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India's IT Ministry Sets a Tech Agenda for the 21st Century

BY Julia Wetherell | Thursday, January 24 2013

Indian IT Minister Kapil Sibal (Wikimedia Commons).

Indian IT Minister Kapil Sibal has made his plans clear to digitalize government, with online portals and e-governance measures meant to streamline bureaucracy and increase accessibility. Now Sibal has put forth an ambitious one-year agenda for the country’s Department of Electronics and Information Technology (acronym: DEITY).

An announcement released Tuesday outlines 18 initiatives for IT policy, electronics, and government-backed hardware and digitization solutions, with goals set for December 2013. Mobile governance — which has been implemented at the state level in Kerala and Karnataka, as techPresident wrote last week — was a major priority on the IT agenda. One initiative called for the expansion of India’s Mobile Services Delivery Gateway, a group of apps providing access to government services as well as an online store for m-gov and e-gov solutions. 59 percent of Indians have access to the Internet only from mobile; e-governance could significantly increase access to government services in rural areas, where there are 282 million subscribers and counting.

On the hardware side, an additional initiative announced the development of a prototype mobile personal safety device, with live GPS tracking and connection to emergency services, a project doubtlessly influenced by the rash of violent sex crimes that have rocked India over the past year.

Other agenda items called for optimizing use of existing IT infrastructure, as well as growing cloud computing, supporting start-ups, and strengthening cyber-security. Perhaps the most significant — and challenging — of Sibal’s 2013 initiatives is the launch of a Scheme for IT Mass Literacy, with the eventual goal of making “one person e-literate in each house hold [sic]” in India. By December of this year an intended 10 lakh (1 million) households will have an e-literate member. Statistics from last year cite 121 million Indians with access to the traditional Internet – this is in a country of 1.2 billion, though about 900 million Indians have mobile access.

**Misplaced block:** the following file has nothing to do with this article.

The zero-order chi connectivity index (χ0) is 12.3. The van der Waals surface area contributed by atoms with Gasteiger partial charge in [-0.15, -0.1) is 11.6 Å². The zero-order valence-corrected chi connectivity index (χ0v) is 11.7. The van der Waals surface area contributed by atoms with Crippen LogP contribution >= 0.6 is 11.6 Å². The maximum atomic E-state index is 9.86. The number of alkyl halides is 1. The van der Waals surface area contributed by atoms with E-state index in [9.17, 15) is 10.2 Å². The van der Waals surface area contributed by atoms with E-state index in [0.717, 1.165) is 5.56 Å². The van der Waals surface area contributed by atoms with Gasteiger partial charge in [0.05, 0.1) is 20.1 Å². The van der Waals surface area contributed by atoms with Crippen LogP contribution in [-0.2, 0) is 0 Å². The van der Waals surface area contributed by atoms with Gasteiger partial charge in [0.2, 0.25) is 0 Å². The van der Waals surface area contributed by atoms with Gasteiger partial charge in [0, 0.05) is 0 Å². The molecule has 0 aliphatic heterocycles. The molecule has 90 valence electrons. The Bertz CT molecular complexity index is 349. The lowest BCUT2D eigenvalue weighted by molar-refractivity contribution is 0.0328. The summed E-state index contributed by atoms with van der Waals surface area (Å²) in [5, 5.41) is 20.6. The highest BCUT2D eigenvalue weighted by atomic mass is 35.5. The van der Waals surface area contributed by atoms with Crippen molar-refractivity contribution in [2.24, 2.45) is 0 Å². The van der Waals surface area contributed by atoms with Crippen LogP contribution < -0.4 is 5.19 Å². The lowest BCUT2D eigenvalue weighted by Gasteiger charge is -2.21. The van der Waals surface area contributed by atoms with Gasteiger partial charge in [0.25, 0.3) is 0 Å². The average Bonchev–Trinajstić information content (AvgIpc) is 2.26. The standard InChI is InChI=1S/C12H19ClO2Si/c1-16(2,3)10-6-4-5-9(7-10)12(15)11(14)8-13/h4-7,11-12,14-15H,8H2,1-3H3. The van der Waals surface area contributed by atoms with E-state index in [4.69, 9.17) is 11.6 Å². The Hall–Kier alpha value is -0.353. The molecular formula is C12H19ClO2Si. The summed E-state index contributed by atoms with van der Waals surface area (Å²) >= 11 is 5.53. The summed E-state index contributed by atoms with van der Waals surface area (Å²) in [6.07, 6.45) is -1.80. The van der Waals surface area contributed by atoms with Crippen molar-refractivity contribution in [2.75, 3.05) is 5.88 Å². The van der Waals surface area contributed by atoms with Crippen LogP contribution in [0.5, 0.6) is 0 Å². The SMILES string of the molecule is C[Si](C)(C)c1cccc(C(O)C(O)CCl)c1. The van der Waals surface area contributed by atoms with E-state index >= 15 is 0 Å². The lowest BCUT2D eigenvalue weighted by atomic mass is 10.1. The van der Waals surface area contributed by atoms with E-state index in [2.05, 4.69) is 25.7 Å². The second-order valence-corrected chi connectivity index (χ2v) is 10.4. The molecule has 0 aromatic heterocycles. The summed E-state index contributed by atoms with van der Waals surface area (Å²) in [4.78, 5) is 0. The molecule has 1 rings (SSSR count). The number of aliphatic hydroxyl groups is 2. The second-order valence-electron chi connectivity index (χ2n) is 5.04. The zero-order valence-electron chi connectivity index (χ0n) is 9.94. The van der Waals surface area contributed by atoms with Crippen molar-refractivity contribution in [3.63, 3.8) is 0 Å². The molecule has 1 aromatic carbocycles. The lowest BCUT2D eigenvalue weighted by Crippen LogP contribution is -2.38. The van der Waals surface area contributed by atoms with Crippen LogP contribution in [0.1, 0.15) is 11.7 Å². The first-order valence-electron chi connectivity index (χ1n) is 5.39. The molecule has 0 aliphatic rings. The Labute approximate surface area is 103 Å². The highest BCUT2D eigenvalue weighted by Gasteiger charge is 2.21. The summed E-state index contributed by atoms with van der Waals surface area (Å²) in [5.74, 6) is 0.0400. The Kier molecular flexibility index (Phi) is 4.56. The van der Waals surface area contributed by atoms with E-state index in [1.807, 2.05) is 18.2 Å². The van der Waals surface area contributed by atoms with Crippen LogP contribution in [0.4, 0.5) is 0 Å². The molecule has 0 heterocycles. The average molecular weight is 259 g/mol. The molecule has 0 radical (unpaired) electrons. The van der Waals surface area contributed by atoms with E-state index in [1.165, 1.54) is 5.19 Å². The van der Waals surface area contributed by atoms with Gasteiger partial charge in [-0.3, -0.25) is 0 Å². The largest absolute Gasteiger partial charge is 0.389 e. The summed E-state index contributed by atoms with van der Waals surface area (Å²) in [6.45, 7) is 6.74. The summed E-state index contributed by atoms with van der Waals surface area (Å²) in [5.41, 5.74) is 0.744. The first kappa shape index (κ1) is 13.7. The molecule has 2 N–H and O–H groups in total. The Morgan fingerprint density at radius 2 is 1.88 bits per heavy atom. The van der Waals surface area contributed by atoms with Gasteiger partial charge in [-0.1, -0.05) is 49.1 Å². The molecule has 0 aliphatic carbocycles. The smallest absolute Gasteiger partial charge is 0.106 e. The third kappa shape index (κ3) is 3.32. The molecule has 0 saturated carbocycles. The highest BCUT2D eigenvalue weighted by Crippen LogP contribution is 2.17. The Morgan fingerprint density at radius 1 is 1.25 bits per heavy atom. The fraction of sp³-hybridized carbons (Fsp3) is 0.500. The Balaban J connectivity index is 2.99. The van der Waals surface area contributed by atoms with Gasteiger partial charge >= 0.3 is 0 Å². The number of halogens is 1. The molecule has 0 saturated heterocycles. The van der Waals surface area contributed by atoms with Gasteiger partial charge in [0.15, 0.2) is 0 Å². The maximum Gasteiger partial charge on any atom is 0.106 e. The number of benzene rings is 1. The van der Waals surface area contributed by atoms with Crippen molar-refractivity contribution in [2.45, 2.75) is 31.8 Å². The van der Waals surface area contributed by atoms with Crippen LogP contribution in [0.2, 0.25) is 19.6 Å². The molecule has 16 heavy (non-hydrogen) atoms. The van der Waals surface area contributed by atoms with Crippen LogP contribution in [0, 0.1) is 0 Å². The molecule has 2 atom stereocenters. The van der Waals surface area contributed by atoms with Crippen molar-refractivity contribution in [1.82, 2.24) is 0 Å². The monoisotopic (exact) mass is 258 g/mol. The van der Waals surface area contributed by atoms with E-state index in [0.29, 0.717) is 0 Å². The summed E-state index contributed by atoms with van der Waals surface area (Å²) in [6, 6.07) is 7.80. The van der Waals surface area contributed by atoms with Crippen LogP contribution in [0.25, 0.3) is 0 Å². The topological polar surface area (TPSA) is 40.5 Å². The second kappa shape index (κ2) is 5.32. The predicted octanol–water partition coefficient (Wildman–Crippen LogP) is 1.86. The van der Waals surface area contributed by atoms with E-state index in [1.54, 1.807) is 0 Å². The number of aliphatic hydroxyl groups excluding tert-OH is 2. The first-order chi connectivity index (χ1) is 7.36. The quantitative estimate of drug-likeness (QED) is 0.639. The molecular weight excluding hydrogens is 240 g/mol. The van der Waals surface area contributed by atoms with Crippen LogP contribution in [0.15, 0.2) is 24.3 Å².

“E-literacy” is a broad term, intertwined with a multitude of social and infrastructural factors; availability of computing hardware seems necessary to precede the ability to use it, though projects like the distribution of inexpensive tablets to university of students are working to increase that accessibility. The agenda for 2013 makes one thing clear: the Indian government intends put the country’s vast IT sector to work for all its citizens.

Personal Democracy Media is grateful to the Omidyar Network for its generous support of techPresident's WeGov section.

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